In 2016, the White House designated Boulder a Climate Action Champion for "outstanding leadership in climate resilience actions and greenhouse gas emissions reductions."


    Air travel is congested and plagued by delays, with little relief in sight. The National Center for Atmospheric Research (NCAR) researchers are using their highly detailed knowledge of the atmosphere to make flying safer and more convenient. By studying very fine-scale movements in the atmosphere, they can give aircraft more advance warning of turbulence. The research team is also developing increasingly sophisticated weather tools to guide airplanes away from potentially dangerous areas of atmospheric icing and to enable them to use limited airspace more efficiently. Expert: David Hosansky, 303-497-8611

    Space weather consists of storms, wind, and heat and it is driven by the Sun—just like our daily weather here on Earth. But space weather originates on the Sun itself. Every aspect of our economy that depends on space-based technology is vulnerable to space weather. Among these are airlines, communications, military operations, power grids, the Global Positioning System (GPS), transportation, mining, surveying, and others.

    NOAA’s Space Weather Prediction Center monitors the Sun and the space between the Sun and Earth 24 hours a day, every day of the year. Part of the National Weather Service, the center is the nation’s official source of space weather alerts and warnings. Expert: Anatta, 303-497-6288

    Tours (great for kids, too)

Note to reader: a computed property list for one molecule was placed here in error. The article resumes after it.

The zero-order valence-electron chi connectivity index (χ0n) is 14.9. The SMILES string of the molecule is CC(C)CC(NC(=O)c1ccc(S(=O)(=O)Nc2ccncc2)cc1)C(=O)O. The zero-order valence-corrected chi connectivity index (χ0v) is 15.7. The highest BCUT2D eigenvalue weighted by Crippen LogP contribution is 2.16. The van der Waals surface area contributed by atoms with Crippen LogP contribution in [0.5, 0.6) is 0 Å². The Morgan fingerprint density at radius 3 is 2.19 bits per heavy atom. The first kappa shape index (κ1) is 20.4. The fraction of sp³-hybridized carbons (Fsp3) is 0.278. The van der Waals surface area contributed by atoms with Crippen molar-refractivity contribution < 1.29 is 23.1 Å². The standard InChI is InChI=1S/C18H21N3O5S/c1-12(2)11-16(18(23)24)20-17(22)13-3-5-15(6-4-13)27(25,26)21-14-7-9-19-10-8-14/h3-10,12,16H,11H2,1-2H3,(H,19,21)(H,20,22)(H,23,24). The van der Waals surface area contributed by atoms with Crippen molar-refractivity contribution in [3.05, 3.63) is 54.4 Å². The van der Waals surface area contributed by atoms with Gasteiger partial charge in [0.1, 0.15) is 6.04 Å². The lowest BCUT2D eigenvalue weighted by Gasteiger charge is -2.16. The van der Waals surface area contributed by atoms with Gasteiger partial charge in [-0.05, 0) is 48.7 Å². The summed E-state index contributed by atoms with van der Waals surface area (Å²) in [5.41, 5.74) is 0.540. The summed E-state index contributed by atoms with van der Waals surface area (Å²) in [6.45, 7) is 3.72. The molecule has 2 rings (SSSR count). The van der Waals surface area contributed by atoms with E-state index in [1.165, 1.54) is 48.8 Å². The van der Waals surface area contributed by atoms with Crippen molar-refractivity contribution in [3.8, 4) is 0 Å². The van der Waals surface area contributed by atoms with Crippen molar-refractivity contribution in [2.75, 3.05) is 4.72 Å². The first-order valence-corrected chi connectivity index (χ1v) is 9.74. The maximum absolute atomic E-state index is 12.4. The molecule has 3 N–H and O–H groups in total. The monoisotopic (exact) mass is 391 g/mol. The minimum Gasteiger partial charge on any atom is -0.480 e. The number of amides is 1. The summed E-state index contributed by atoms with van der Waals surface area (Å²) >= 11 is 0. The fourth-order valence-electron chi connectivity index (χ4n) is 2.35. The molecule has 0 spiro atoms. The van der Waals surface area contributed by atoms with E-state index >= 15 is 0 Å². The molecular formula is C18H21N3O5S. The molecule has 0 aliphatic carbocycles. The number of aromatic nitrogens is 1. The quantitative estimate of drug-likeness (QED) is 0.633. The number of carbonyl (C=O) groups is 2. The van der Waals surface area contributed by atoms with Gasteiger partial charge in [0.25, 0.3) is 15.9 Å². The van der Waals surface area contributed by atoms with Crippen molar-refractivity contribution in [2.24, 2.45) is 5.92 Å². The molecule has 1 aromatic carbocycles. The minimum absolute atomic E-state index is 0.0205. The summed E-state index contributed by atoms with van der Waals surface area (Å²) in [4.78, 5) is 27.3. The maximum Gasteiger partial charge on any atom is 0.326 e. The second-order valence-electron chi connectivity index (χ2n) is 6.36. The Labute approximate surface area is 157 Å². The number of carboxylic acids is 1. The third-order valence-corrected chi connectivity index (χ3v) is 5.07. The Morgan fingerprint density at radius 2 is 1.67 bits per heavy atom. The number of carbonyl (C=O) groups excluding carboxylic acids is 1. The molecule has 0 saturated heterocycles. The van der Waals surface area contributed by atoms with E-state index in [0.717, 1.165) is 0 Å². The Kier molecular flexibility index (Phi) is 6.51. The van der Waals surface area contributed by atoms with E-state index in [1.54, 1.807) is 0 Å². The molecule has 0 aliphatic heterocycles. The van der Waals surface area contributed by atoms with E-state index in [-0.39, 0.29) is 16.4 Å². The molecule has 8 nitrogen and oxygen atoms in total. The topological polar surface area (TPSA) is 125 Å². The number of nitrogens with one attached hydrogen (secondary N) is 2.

The NCAR Mesa Laboratory offers a wealth of weather and climate exhibits at the Walter Orr Roberts Weather Trail, North America’s first weather-oriented nature trail. Self-guided tours are available 8-5 weekdays and 9-4 weekends, with drop-in guided tours at noon each day. Organized group tours can be arranged. For more information, see or call 303- 497-1174.

    The highlight of a visit to the National Oceanic and Atmospheric Administration’s Boulder site is a dramatic visualization invention, Science-on-a-Sphere®, which presents spherical animations of climate change, ocean currents, hurricane formation, tsunamis, and other natural phenomena. Visitors get a close look at two 24/7 operational forecast centers: one for our daily local weather, the other for the world’s space weather. Among other tour stops is a working laboratory, where air samples arriving from around the world are analyzed to track carbon dioxide and other atmospheric gases. Visitors learn about computer models of weather and climate and see observing instruments developed here and used around the world. NOAA Boulder also gives visitors a scientist’s view of what's below Earth's surface and above its atmosphere. Tour hotline: 303-497-3333